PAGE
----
S: It was quite easy. Richard picked me up from the station in his mini, and brought us down to the studio, had a bit of a coffee and a chat for an hour and after that we were playing music. It was like old times, really, you know.

P: You can hear it on the record, all the excitement of our actually being in a room together playing.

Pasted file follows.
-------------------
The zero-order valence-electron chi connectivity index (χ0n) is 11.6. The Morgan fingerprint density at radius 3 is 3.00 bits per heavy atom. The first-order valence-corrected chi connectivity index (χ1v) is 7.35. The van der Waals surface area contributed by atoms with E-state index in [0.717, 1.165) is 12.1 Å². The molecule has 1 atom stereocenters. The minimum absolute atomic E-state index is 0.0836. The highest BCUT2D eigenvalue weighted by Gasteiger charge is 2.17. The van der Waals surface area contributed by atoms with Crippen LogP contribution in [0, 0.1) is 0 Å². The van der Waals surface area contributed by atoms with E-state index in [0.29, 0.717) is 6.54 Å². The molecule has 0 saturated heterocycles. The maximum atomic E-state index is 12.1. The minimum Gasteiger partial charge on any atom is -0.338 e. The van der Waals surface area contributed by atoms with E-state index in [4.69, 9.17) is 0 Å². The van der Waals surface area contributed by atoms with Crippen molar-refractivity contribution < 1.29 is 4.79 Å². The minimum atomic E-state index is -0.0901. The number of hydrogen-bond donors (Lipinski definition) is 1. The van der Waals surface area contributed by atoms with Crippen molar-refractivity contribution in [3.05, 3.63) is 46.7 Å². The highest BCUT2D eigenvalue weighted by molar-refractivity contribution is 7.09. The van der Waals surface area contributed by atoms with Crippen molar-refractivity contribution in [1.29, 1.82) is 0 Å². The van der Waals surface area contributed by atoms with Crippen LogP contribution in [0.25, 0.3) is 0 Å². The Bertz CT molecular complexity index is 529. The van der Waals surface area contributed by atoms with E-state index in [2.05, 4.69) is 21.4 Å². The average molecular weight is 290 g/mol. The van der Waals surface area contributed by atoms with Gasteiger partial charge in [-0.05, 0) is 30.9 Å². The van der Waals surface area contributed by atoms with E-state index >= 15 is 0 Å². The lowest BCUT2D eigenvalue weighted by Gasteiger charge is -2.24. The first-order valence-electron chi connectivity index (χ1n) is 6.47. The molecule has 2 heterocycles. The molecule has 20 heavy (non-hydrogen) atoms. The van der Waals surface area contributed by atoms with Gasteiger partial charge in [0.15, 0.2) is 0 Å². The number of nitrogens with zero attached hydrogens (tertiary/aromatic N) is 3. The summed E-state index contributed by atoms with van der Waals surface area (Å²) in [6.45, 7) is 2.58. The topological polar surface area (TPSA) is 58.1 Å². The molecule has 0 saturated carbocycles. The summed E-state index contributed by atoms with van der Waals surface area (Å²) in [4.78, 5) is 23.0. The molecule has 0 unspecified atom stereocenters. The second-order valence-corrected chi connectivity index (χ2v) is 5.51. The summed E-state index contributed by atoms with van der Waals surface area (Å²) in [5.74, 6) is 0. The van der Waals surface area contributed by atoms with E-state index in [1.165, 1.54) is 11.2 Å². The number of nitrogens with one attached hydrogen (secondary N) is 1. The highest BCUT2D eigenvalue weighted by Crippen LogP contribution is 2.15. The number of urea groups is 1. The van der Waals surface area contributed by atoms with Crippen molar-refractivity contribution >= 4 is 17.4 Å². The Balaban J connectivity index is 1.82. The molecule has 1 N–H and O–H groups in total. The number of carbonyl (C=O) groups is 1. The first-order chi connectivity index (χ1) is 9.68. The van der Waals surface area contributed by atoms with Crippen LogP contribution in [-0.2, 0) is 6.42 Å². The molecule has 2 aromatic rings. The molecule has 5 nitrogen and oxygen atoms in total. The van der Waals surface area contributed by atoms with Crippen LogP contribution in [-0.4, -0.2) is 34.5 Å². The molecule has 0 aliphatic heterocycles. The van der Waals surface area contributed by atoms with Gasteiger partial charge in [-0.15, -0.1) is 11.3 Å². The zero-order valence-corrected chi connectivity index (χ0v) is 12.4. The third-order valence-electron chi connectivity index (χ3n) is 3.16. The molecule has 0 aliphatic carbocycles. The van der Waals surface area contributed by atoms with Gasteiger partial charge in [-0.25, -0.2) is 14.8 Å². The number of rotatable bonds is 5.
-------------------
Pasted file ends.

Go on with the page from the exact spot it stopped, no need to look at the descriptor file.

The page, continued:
S: And I think, you know, what was amazing is to know after all that time to still have that chemistry and not really have to like discuss much about it.  It’s just like, ‘Right, this is what we do and it sounds amazing.’ It was instantly so satisfying to be able to pick up your instruments and do that, because the first time we all met was actually in the studio and all our gear was set up so, you know, that was a thrill in itself, just being able to do that, and the first week we recorded the majority of the album really, in the first couple of weeks to be honest. It was that quick. Having not played together for such a long you have a backlog of like riffs and ideas and things and they’ll come in, you know, maybe subconsciously, and obviously Richard brings completed songs to the table or songs that have maybe got a verse and they’ll be jammed and, different processes for different songs really, but a lot of what we do is from jamming, because that’s how we learned to play together really when we were sixteen in Wigan. It was just a matter of locking ourselves in a little, dingy room, not, just like this actually but with black curtains, for days on end, coming out in the daylight, you know, from the age of sixteen really, seventeen.